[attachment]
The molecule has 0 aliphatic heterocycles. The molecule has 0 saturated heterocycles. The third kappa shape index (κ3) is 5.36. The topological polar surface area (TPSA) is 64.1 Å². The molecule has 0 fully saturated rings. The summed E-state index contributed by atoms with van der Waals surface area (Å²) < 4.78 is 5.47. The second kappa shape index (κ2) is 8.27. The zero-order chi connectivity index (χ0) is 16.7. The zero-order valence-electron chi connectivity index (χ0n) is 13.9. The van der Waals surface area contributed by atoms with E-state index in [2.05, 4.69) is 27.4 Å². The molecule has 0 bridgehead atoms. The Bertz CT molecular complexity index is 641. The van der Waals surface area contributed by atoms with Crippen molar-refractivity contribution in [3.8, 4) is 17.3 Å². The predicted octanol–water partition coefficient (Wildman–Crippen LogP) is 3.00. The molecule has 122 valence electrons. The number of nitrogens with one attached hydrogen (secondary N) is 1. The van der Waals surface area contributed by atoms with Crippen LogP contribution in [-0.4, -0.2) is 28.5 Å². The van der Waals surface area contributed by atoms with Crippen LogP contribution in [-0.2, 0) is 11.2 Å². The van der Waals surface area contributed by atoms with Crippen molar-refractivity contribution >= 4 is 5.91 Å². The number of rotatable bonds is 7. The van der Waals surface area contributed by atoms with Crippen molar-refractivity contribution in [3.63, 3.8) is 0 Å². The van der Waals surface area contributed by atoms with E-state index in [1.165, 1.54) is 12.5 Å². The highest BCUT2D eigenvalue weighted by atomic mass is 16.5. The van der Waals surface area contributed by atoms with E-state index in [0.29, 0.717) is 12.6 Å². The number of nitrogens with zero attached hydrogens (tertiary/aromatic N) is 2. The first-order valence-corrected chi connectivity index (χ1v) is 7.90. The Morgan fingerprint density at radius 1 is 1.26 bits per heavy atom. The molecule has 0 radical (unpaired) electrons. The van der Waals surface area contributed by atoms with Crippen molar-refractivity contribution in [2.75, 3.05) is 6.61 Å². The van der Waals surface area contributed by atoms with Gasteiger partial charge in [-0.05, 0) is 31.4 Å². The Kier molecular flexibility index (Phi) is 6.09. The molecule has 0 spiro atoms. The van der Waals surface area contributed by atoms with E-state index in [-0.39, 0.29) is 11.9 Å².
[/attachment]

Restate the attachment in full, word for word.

The molecule has 0 aliphatic heterocycles. The molecule has 0 saturated heterocycles. The third kappa shape index (κ3) is 5.36. The topological polar surface area (TPSA) is 64.1 Å². The molecule has 0 fully saturated rings. The summed E-state index contributed by atoms with van der Waals surface area (Å²) < 4.78 is 5.47. The second kappa shape index (κ2) is 8.27. The zero-order chi connectivity index (χ0) is 16.7. The zero-order valence-electron chi connectivity index (χ0n) is 13.9. The van der Waals surface area contributed by atoms with E-state index in [2.05, 4.69) is 27.4 Å². The molecule has 0 bridgehead atoms. The Bertz CT molecular complexity index is 641. The van der Waals surface area contributed by atoms with Crippen molar-refractivity contribution in [3.8, 4) is 17.3 Å². The predicted octanol–water partition coefficient (Wildman–Crippen LogP) is 3.00. The molecule has 122 valence electrons. The number of nitrogens with one attached hydrogen (secondary N) is 1. The van der Waals surface area contributed by atoms with Crippen LogP contribution in [-0.4, -0.2) is 28.5 Å². The van der Waals surface area contributed by atoms with Crippen LogP contribution in [-0.2, 0) is 11.2 Å². The van der Waals surface area contributed by atoms with Crippen molar-refractivity contribution >= 4 is 5.91 Å². The number of rotatable bonds is 7. The van der Waals surface area contributed by atoms with Crippen molar-refractivity contribution in [3.63, 3.8) is 0 Å². The van der Waals surface area contributed by atoms with E-state index in [1.165, 1.54) is 12.5 Å². The highest BCUT2D eigenvalue weighted by atomic mass is 16.5. The van der Waals surface area contributed by atoms with E-state index in [0.29, 0.717) is 12.6 Å². The number of nitrogens with zero attached hydrogens (tertiary/aromatic N) is 2. The first-order valence-corrected chi connectivity index (χ1v) is 7.90. The Morgan fingerprint density at radius 1 is 1.26 bits per heavy atom. The molecule has 0 radical (unpaired) electrons. The van der Waals surface area contributed by atoms with Crippen molar-refractivity contribution in [2.75, 3.05) is 6.61 Å². The van der Waals surface area contributed by atoms with Gasteiger partial charge in [-0.05, 0) is 31.4 Å². The Kier molecular flexibility index (Phi) is 6.09. The molecule has 0 spiro atoms. The van der Waals surface area contributed by atoms with E-state index in [-0.39, 0.29) is 11.9 Å².